.- Yesterday at the Vatican, Benedict XVI addressed the 176 States of the diplomatic corps accredited to the Holy See. The Pope spent most of his talk giving a rundown of the state of the world, focusing on several regions that have seen unrest.
In his address, Pope Benedict mentioned his journeys abroad, pointing specifically to his visit to Brazil. He expressed hope for âincreasing co-operation among the peoples of Latin America, and, within each of the countries that make up that continent, the resolution of internal conflicts.â
He continued, âI wish to mention Cuba, which is preparing to celebrate the tenth anniversary of the visit of my venerable predecessor. Pope John Paul II was received with affection by the authorities and by the people, and he encouraged all Cubans to work together for a better future. I should like to reiterate this message of hope, which has lost none of its relevance.â
The Pontiff also pinpointed destruction due to natural disasters that have recently occurred in different parts of the world. âMy thoughts and prayers are directed especially towards the peoples affected by appalling natural disasters. I am thinking of the hurricanes and floods which have devastated certain regions of Mexico and Central America, as well as countries in Africa and Asia, especially Bangladesh, and parts of Oceania.â
Reflecting on the concern for the Middle East, he said: "I am glad that the Annapolis Conference pointed towards the abandonment of partisan or unilateral solutions, in favor of a global approach respectful of the rights and legitimate interests of all the peoples of the region. I appeal once more to the Israelis and the Palestinians to concentrate their energies on the implementation of commitments made on that occasion, and to expedite the process that has happily been restarted. Moreover, I invite the international community to give strong support to these two peoples and to understand their respective sufferings and fears.â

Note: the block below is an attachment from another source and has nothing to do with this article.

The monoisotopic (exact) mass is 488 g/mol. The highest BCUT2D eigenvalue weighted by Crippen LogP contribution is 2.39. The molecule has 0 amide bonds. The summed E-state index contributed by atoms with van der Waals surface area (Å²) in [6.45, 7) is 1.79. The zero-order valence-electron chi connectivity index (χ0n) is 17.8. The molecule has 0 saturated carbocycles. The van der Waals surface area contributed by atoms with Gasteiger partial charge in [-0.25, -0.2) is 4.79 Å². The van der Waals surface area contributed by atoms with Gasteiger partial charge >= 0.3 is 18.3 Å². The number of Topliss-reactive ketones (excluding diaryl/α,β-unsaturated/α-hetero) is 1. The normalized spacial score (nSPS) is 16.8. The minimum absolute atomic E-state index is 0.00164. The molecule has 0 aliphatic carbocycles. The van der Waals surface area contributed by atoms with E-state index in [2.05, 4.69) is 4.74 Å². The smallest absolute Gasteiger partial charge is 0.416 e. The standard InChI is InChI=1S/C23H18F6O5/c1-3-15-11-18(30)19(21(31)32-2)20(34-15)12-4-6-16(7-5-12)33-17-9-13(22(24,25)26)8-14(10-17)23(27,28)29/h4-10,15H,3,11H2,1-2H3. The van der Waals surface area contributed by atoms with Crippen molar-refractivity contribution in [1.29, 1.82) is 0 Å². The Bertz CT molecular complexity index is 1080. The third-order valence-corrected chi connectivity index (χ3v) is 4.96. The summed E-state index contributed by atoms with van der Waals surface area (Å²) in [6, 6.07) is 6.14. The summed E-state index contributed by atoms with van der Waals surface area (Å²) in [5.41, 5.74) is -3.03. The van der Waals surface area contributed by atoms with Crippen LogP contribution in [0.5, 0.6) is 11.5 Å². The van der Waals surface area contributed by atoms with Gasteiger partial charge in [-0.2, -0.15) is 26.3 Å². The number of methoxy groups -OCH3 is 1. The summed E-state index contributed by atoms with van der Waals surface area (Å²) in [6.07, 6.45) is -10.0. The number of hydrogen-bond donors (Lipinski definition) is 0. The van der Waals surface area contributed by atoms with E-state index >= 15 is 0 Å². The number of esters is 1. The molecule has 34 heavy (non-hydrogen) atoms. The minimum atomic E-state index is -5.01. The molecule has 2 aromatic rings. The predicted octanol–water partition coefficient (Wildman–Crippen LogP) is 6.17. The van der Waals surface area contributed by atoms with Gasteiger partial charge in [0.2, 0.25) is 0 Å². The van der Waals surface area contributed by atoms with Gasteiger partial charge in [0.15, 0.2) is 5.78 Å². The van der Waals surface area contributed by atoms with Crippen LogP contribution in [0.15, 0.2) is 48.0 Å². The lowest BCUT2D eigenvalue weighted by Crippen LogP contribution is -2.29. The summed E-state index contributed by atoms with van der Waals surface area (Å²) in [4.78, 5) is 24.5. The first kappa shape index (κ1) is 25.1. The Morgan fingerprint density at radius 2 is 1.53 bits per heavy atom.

âWho can remain unmoved by the plight of Lebanon, amid its trials and all the violence that continues to shake that beloved country? It is my earnest wish that the Lebanese people will be able to decide freely on their future and I ask the Lord to enlighten them, beginning with the leaders of public life, so that, putting aside particular interests, they will be ready to pledge themselves to the path of dialogue and reconciliation. Only in this way will the country be able to progress in stability and to become once more an example of the peaceful coexistence of different communities.
âIn Iraq too, reconciliation is urgently needed! At present, terrorist attacks, threats and violence continue, especially against the Christian community, and the news which arrived yesterday confirms our concern; it is clear that certain difficult political issues remain unresolved. In this context, an appropriate constitutional reform will need to safeguard the rights of minorities. Important humanitarian aid is necessary for the peoples affected by the war; I am thinking especially of displaced persons within the country and refugees who have fled abroad, among whom there are many Christians.â